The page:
A comprehensive deposit return scheme is vital
Only an all-in deposit return scheme will clean up our countryside.
More than one in four bottles that litter our countryside may not be included in the deposit return scheme if the government buckles under pressure from industry.
Responding to the publication of the Environment Bill, which will allow for the creation of a deposit return scheme (DRS), we urged the government to continue with its ambition for all drinks containers – no matter the size or material – to be included in the system and not fold under industry lobbying. The Bill allows for the creation of a DRS but does not specify what will be included or when it will be introduced.
Evidence for an all-in scheme continued to build with our Green Clean event, a nationwide litter pick carried out each year. 10,000 drinks containers were collected during the month-long litter pick, including cans, plastic bottles of all sizes and glass bottles. The 2019 results suggested that millions of drinks containers would still end up littering our countryside if the drinks industry secures a limited DRS to serve their interests.
The Green Clean, which took place right across England, found that:
- A quarter (23%) of glass bottles collected were over the 750ml size limit, the current upper limit for the model for DRS being pushed by key industries
- More than one quarter (28%) of plastic bottles found littering the countryside were larger than the common 500ml bottle size and could be excluded from the scheme being pushed by key industry stakeholders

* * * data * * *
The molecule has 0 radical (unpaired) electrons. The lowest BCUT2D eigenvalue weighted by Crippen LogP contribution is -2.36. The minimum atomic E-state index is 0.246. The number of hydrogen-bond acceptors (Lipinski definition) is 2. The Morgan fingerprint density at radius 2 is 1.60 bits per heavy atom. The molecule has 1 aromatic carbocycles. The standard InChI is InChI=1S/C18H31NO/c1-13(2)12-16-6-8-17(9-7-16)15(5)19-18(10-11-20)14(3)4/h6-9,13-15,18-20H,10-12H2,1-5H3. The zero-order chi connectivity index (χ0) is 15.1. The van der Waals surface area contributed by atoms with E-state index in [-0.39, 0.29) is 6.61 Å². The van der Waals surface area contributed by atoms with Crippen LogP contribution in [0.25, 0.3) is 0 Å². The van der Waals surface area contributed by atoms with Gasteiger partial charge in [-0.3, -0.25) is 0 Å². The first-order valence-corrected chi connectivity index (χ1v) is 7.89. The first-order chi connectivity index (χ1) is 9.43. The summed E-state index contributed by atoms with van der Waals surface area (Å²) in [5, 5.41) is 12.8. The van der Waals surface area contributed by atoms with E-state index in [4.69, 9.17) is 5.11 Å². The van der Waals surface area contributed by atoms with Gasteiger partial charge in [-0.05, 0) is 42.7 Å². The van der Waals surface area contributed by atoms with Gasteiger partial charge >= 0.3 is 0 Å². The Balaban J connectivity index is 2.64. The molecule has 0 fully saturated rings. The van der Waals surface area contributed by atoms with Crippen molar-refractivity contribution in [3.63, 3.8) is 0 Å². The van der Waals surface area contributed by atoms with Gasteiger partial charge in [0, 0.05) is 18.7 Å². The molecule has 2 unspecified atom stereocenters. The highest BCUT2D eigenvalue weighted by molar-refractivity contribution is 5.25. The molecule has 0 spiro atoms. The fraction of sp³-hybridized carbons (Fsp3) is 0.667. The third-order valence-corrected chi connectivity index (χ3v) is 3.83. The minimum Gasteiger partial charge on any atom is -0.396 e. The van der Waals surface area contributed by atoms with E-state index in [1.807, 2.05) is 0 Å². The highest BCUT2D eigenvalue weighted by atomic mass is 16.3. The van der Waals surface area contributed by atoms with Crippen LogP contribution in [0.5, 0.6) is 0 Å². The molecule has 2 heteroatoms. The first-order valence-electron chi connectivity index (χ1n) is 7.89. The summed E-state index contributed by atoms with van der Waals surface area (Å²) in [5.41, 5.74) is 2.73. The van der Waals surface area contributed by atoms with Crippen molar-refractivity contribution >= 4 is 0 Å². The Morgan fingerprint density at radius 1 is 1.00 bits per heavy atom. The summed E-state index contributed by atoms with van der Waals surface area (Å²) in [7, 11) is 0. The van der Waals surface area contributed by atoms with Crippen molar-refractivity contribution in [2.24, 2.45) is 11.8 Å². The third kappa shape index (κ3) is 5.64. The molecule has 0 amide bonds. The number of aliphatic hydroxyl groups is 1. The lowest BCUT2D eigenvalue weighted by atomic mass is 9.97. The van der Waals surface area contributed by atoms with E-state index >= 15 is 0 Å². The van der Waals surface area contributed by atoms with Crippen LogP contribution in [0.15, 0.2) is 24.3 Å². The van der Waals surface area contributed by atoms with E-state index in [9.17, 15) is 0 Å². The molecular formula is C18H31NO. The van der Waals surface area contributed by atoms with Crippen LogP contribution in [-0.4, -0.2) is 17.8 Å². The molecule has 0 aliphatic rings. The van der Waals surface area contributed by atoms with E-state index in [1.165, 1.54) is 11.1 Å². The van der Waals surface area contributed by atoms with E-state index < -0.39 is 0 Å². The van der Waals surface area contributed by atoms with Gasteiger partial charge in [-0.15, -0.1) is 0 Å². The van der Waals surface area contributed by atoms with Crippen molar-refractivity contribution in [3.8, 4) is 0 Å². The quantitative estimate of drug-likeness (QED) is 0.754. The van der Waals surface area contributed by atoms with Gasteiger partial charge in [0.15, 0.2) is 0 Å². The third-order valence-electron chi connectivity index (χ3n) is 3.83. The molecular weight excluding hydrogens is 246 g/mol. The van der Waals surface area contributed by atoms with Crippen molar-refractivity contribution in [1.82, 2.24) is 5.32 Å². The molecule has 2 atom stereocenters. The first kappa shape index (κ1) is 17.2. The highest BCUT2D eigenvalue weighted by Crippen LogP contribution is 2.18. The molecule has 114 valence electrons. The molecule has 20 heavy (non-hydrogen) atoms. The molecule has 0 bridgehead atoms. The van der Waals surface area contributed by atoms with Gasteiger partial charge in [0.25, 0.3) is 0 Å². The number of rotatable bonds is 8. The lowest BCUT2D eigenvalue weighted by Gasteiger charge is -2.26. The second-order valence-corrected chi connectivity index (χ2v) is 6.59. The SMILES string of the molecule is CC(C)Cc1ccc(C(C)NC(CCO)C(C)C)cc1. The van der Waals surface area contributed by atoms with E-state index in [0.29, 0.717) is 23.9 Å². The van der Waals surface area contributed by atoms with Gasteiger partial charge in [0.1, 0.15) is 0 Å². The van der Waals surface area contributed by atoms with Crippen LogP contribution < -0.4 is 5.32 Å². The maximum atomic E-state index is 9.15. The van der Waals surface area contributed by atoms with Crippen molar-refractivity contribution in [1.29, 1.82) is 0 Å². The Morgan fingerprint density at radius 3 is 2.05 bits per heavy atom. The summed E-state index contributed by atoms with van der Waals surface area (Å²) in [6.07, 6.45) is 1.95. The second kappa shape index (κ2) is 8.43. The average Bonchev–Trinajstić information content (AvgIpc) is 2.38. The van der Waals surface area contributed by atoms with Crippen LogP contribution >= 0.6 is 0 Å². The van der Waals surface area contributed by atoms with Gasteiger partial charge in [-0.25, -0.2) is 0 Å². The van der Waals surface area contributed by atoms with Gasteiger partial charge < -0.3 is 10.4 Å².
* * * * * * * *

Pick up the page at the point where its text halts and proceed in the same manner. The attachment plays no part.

Additionally, more than 1 in 10 drinks containers collected were glass – and this figure doesn’t include the shattered pieces of glass that volunteers were unable to count. These would all be left to harm people, and wildlife if glass is excluded from a future DRS.
Tom Fyans, our deputy chief executive, said: ‘It’s great to see the government include powers to introduce a deposit return scheme in the Environment Bill but as the results of our nationwide litter-pick demonstrate, in order to be an effective deterrent to the high volumes of waste polluting our natural environment, it must cover all materials of all sizes.
‘To boost recycling rates for all drinks containers – cans, glass and plastic bottles, cartons and pouches – the only option is for the government to introduce an all-in system. The industries that would be required to pay for the deposit return scheme continue to try to limit its scope but we urge the government to prioritise the needs of the environment and society over corporate vested interests.
‘As the Secretary of State for the Environment announced the publication of the Environment Bill, it was encouraging to hear her recognise the benefits of the DRS in England being the same as the DRS being introduced in Scotland, which will be all-in. This provides further hope that the government is listening as we make the case for an ambitious approach to tackling the problem of litter. But there’s no time to waste, so we hope the DRS element of the Bill will be a priority as the government takes forward this vital piece of legislation.’